mehitabel, with all due respect, I believe you are advocating some kind of a quasi socialist system. Please correct me if I am wrong. I lived under the socialist system and the best testament to that system is that most of Eastern Europe is now part of the EU and NATO. Most of the employer-employee relationships are unequal, by definition. I don't like my boss. I think he should give me more opportunities to telework and give me a raise. He does not. He is the boss. I can't convince him nor can I go to a management above him b/c they will never overrule him. True, my job is a lot better paid and more prestigious than a day care worker but our choices are still the same. In the end, if this is not the work environment that I like, I have an option to look for another job, which I don't do because for all my griping this is not a bad gig that allows me to work 40 works a week and have a day off every other week. We know a family who has had 5 nannies since their oldest was born. They pay well, not less than anybody else in Bethesda, BUT the nannies don't like the environment so they leave. I also know a family who has had the same nanny for the past 7 years. And last time I checked, it was against the law to hire undocumented workers. Plus, why would you want to enthrust your CHILDREN to somebody on whom you can't even run a security check?

Posted by: tsm | December 4, 2007 4:48 PM

mehitable in reference to your 4:32 post all employer have the upper hand. They will always have more money than the employee, always have the right to fire and hire, and can always give bad references.

Posted by: noname1 | December 4, 2007 4:49 PM

"Unless you work for yourself, you have a boss who has all those powers."

Often true if you work in the private sector -- though some people still belong to unions, or have tenure or are partners at their firms, etc. And Civil Service employees enjoy a certain degree of protection, as several Federal employees who participate on this blog can attest.

Posted by: mehitabel | December 4, 2007 4:49 PM

Thing is.. and I am sorry to use inflammatory language, but you may think you're better than someone else if you don't hire a nanny, but unless you are not eating meat, not eating fast food, not eating vegetables and not drinking coffee, etc, etc, you are still living off the same principle as those who hire nannies: you are using your money to buy a service based off of the hard work of (often exploited / often grateful) labor.

Posted by: JEGS | December 4, 2007 4:57 PM

"It's also a given that children need caregivers -- either SAHPs, family members, or hired help. What's never discussed is what is the real economic value of that presumably valuable service. What is that value? Why does it seem that such an incredibly important job is always given to the least paid, least educated worker? And that people mostly seem to complain about how much it costs. I really don't understand that; alas, I don't have an answer either..."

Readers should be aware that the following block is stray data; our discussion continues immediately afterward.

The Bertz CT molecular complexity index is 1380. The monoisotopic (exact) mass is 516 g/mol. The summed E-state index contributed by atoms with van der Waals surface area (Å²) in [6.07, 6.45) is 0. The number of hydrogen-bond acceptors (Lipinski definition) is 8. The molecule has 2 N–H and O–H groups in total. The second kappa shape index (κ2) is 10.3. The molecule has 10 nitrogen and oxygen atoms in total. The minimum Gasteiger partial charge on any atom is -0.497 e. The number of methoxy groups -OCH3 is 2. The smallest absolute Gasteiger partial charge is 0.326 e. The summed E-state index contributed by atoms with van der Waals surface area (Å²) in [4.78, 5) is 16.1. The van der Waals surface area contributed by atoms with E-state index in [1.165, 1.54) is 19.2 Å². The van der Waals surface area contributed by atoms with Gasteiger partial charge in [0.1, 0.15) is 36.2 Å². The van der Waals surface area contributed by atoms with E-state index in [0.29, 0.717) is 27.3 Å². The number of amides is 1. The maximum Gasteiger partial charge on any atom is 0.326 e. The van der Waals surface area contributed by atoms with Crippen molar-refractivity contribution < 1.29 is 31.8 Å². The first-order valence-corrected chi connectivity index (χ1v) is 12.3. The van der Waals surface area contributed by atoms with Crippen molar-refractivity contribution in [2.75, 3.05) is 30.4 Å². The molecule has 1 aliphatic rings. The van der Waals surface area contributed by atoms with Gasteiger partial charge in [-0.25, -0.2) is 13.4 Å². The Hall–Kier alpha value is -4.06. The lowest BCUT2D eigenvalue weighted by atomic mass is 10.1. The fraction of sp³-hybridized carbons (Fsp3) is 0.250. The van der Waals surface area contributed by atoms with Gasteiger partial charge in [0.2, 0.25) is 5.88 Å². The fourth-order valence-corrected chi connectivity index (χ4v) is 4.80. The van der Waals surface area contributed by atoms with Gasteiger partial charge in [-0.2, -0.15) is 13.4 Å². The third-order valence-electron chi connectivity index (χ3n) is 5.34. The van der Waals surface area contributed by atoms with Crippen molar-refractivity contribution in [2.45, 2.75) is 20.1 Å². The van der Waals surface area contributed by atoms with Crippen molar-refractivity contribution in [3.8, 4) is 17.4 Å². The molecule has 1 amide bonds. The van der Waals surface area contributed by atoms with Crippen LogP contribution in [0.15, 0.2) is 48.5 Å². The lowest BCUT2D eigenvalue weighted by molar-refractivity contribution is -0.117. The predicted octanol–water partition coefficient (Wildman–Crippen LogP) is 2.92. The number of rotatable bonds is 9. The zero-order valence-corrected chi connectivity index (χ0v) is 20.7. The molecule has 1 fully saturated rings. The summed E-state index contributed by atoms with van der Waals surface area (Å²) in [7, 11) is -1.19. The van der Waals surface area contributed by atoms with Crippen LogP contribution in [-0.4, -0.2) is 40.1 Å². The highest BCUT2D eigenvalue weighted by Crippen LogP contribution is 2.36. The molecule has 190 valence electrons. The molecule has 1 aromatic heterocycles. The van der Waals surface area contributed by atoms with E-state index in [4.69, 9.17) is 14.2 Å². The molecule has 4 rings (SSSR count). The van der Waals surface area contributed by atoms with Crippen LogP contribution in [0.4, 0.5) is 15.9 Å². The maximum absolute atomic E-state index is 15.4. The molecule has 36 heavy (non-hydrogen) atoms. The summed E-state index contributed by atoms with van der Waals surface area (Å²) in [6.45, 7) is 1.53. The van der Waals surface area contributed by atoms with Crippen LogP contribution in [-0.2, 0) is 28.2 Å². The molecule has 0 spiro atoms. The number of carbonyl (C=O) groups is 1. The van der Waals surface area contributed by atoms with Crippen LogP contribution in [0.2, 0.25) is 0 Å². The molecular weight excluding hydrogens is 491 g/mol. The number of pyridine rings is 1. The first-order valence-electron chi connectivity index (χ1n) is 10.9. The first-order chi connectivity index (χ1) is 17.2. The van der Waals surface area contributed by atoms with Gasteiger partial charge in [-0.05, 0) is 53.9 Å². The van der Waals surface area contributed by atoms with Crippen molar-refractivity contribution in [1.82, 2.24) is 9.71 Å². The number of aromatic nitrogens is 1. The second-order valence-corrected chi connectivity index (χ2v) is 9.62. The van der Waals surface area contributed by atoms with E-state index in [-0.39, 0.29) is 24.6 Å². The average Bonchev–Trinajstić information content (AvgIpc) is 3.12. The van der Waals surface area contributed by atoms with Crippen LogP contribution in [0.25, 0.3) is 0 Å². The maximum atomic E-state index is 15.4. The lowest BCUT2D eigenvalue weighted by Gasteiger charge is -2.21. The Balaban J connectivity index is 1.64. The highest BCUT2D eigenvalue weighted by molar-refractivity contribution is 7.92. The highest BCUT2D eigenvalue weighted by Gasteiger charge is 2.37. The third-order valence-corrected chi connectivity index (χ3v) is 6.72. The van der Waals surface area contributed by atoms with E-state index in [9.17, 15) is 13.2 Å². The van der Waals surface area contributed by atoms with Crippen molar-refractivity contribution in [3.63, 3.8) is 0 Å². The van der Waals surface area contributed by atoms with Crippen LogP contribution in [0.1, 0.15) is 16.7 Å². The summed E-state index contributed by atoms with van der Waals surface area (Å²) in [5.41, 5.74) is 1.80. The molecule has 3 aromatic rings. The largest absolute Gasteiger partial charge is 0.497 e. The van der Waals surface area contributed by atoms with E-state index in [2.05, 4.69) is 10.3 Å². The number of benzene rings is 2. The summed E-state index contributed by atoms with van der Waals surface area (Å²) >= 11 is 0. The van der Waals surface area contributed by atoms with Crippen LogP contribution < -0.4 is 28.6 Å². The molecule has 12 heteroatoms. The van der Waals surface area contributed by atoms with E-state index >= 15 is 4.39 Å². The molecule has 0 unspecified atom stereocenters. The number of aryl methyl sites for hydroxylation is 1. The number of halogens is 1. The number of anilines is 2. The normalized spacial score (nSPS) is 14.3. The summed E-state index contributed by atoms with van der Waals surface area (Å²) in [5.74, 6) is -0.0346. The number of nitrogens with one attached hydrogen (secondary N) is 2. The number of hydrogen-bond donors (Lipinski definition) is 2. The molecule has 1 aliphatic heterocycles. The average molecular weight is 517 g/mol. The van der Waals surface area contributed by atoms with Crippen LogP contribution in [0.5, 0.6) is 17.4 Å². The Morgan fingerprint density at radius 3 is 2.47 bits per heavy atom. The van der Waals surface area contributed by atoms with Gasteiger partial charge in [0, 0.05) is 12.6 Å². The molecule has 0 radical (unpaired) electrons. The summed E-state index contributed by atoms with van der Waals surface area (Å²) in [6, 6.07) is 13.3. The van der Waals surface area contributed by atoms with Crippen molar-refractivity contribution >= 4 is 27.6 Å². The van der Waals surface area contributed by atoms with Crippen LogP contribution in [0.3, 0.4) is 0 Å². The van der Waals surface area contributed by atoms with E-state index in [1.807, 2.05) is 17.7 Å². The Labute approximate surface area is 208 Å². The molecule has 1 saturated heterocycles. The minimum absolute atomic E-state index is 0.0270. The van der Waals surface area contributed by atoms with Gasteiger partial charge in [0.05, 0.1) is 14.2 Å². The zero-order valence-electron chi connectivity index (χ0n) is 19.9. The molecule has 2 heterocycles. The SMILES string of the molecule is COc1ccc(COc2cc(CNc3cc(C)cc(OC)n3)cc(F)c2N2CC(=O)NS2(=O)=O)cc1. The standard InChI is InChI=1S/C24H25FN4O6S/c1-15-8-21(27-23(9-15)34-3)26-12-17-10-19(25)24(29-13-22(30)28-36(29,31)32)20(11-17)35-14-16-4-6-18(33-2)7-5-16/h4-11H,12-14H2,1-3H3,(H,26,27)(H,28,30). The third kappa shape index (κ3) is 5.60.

The only answer is for people to provide childcare for their own children.

Think about it - if a childcare worker was paid what they're worth and made the same as a lawyer, then the lawyer who employees the childcare worker would have...well....zero money left over after she pays said childcare worker. And the reason that people complain so much about childcare costs is because unless you're making six figures, childcare costs are a HUGE part of your paycheck.

And just for the record, the "real economic value" of a caregiver is discussed all of the time. That's why they come out with those silly studies that say a SAHP is worth $150K a year. What needs to happen is to STOP thinking of childcare in economic terms and to recognize that the value of childcare is completely intangible.

Posted by: fake99 | December 4, 2007 6:20 PM

mehitabel- I recognize you're trying to outsmart me in particular, but I'm hardly the only one who sees holes all through your ridiculous statements on this topic. Try answering some of their points.

Posted by: atb2 | December 5, 2007 7:38 AM

My first experience as a working mom was in Bangalore, India after which we moved around the world. At times, my husband worked in US while I worked in different countries in Europe and my son stayed with me during that time...we loved the experience and were able to pull it off due to the "extended family" traditions in India - my mom was able to take time off from her work to come stay with me and my son.

If I were to look back and pick that one place where I had the best quality of life as a working mom, it would be Bangalore, India.
Ofcourse, this is based on that unique experience I had in those 4 years I worked there...but boy, were they fabulous! I was treated like a queen, got 4.5 months of paid maternity leave, moved to a company housing one mile off my workplace, was given an extremely challenging assignment at work when I returned, was offered childcare support when I was trasnferred...the list is endless.
Life was also much more balanced and I'd say more meaningful in Europe as compared to here in US.

All in all, hats off to working moms in America - this is a man's world, and preferably one who's single and unencumbered...I am trying to figure out why I am still here...

Alien_mom33 writes regularly at bloggermoms.com

Posted by: alien_mom33 | January 1, 2008 1:06 PM